The Supreme Court has always recognized state authority in this area – the question is where to draw the line. The filing will add a new basis for pro-life challenges based on federalization.

The filing against the Texas law followed a call from Biden for a “whole of government response” that was obviously directed at the Justice Department, and its not the first pressure exerted by the White House on agencies for such legal claims.

Previously, Biden called for the Centers for Disease Control & Prevention (CDC) to impose a "nationwide moratorium" on the eviction of renters.
 
Biden admitted that his White House Counsel told him that move was likely unconstitutional. But despite that overwhelming opinion, he listened to Professor Laurence Tribe at the urging of House Speaker Pelosi.

Despite the Biden's and the Democrat's pledges to return to a respect for the “Rule of Law” after the Trump Administration, Biden even openly suggested that they could use the litigation to get as much money out of the door as possible before being barred by the courts.

They lost in court, as many of us predicted, but Biden wanted this small agency to effectively dictate rental payments across the country.

These moves follow new evidence that the Biden Admin had concluded that a Farm Debt Law was unconstitutional before putting it into the Pandemic Relief Bill.

There has been little media attention to the impressive litany of losses of the Biden Administration in court – or the open pressure by the White House on these agencies. The media covered such pressure extensively during the Trump Administration, and legal experts objected that the Trump White House was attacking the independence of the Justice Department and other agencies.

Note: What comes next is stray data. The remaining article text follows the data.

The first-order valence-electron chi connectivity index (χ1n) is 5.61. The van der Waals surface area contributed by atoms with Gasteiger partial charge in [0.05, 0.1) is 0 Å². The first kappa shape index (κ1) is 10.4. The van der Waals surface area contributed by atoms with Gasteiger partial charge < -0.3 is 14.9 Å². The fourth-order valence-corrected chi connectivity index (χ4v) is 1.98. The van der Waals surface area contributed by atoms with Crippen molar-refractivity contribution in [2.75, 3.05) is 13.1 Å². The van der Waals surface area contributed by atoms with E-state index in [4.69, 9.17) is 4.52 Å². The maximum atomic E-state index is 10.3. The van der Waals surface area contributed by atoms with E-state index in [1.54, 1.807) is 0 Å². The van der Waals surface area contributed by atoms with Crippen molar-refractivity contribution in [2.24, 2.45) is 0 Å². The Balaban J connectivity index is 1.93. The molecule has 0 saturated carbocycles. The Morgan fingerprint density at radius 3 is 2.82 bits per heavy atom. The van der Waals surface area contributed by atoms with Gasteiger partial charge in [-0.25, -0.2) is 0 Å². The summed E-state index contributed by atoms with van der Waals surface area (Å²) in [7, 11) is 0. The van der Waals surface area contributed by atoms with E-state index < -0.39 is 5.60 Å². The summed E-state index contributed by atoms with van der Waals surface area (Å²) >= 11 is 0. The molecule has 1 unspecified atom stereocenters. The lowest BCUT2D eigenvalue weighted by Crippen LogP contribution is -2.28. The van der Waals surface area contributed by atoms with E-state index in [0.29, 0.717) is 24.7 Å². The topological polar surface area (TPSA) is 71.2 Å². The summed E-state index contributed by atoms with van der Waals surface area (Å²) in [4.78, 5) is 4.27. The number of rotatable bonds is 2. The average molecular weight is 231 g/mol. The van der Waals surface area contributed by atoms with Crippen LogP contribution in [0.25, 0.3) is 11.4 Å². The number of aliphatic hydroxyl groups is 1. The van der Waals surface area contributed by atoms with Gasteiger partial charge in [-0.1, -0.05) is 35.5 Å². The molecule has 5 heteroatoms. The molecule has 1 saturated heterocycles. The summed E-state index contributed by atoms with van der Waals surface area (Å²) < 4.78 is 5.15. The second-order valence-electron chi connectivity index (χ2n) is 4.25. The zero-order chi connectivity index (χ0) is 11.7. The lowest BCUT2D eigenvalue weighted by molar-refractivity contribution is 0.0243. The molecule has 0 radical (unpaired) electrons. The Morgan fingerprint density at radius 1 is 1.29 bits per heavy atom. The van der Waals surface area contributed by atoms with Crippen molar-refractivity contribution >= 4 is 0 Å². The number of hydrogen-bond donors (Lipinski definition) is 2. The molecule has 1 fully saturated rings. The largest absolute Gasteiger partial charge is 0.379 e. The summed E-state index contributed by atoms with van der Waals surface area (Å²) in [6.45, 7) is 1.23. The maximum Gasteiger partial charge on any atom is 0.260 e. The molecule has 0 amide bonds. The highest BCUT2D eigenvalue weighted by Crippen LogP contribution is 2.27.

In these measures, Biden is demanding dubious federal actions that are being promptly taken by his agency heads – all with poor outcomes for the executive branch.

The move on abortion is particularly reckless. The Texas law is already being challenged, so there is no need for a "federal action" from Attorney General Garland. However, the White House wanted such a filing for political reasons – and Garland relented.

In so doing, he risked potentially damaging new precedent on federal jurisdiction in a lawsuit that is redundant and unnecessary.

Clearly, the Democrat Party has now emerged as the new Federalist Party, and as president, Joe Biden is seeking to outdo John Adams in supplanting State Authority with an over-reaching Federal Authority.

Roughly 200 years ago, the Federalist Party faded from political dominance in the United States, and with it went Adam's vision for a dominant federal government.

It is not an act of "building back," it is breaking down a system designed to protect liberty by preventing the concentration of authority in our Federal Government.

The question now is whether this “workaround” of the Constitution will actually work with the courts.

Professor Jonathan Turley is a nationally recognized legal scholar who has written extensively in areas ranging from Constitutional Law, to Legal Theory, to Tort Law. He appears regularly as a legal expert on all of the major television networks, as well as in national publications such as The New York Times, The Washington Post, USA Today, the Los Angeles Times and The Wall Street Journal.